To understand this, we must first discuss infallibility. She is also, for the same reason, indefectible; the spotless Bride of Christ. The Pope, or the Pope and bishops together in Council, are infallible not by nature, as is the Church, but by participation. To put the matter in another way, the Church is infallible by essence , the Pope and the bishops by accident , the accident of their being called to serve the Church at this time and in this place.
An ecumenical or general council of the Catholic Church is comprised, as is every other element of reality, of two principles, one indeterminate, one determinate, called respectively, matter and form. The form , that which makes the gathering an ecumenical council that constitutes its essence , is the end or purpose that the bishops should with the Pope address an issue, or issues, whose determination is essential to the Catholic faith. This end embraces the liberty and advancement of the Church founded by Jesus Christ in the exercise of its office to secure the salvation of all men.
The end comes first; the means to the end, the council, is determined by it: finality determines formality. Pope Pius IX, in his address opening the first Vatican Council in , included the following criteria among the issues which might precipitate the calling of an ecumenical council—.
Set out in the Appendix to this paper is a list of the twenty Ecumenical Councils of the Church prior to Vatican II with the reasons for their convocation, showing that each of them conformed to this end. Here is a clear admission that there was no issue essential to the Catholic faith for the bishops to determine. But the Church had no such need. Because the Church is timeless: she exists that men, caught up in time, may be incorporated into eternity.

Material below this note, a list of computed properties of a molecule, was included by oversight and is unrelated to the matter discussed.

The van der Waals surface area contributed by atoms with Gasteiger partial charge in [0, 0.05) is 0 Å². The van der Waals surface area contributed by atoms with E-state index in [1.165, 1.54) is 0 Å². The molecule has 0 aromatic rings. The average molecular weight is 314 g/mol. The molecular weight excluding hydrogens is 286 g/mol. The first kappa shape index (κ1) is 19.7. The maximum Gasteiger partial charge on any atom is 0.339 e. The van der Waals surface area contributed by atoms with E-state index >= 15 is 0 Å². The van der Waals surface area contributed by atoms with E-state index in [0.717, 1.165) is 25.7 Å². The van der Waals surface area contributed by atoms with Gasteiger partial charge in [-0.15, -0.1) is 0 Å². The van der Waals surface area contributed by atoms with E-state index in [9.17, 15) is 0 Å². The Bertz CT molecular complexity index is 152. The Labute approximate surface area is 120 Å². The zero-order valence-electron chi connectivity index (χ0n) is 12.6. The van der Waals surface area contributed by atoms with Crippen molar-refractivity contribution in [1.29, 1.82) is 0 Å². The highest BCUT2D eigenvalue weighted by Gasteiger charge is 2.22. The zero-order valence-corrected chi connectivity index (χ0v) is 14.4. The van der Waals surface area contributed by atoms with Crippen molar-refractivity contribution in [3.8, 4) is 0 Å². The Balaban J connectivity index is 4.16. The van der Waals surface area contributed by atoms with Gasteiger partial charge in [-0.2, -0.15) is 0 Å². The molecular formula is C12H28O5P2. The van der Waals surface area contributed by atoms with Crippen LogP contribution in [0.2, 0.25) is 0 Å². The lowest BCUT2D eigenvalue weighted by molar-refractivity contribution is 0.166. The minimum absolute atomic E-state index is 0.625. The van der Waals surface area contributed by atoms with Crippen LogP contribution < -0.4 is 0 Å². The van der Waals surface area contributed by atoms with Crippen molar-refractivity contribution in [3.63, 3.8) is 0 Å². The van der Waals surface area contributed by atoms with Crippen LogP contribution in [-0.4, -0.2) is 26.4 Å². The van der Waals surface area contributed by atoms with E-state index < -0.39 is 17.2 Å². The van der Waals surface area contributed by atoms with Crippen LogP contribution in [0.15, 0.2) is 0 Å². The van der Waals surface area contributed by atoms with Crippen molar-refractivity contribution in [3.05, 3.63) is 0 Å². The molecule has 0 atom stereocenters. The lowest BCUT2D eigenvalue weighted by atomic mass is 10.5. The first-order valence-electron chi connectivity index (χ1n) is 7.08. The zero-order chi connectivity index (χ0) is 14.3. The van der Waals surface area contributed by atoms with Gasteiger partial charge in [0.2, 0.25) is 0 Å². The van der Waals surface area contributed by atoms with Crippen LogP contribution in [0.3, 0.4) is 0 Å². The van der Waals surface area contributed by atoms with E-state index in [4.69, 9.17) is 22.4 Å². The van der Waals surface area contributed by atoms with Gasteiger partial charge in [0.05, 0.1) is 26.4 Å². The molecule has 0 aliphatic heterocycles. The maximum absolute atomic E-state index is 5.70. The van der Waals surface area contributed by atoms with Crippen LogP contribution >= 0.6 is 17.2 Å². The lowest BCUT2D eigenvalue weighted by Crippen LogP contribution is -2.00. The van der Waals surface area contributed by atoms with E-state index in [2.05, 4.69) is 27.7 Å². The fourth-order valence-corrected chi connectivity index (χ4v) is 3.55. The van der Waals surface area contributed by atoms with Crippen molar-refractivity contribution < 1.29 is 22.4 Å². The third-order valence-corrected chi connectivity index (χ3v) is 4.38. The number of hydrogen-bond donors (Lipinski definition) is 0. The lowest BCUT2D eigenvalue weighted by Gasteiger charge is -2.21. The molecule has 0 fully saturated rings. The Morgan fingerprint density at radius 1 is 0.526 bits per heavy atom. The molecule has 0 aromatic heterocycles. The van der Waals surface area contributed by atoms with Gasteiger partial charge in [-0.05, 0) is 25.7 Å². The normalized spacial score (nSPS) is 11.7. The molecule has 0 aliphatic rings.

With Vatican II the ordination which had marked each of the previous twenty ecumenical councils was reversed: instead of the resolution of an issue giving legitimacy to a council, a council resolved to give legitimacy to an issue. Or, to put it more bluntly, instead of the resolution of a doctrinal issue giving legitimacy to the Second Vatican Council, the Second Vatican Council resolved to give legitimacy to a secular issue.
Notwithstanding the intentions and expressions of Pope John XXIII and of his successor, Paul VI; notwithstanding the expectations of the bishops who took part in it, and the belief of the Catholic faithful; the Second Vatican Council was not an ecumenical council of the Catholic Church. Yet the bishops retained their ordinary infallibility when they taught in union with the Pope.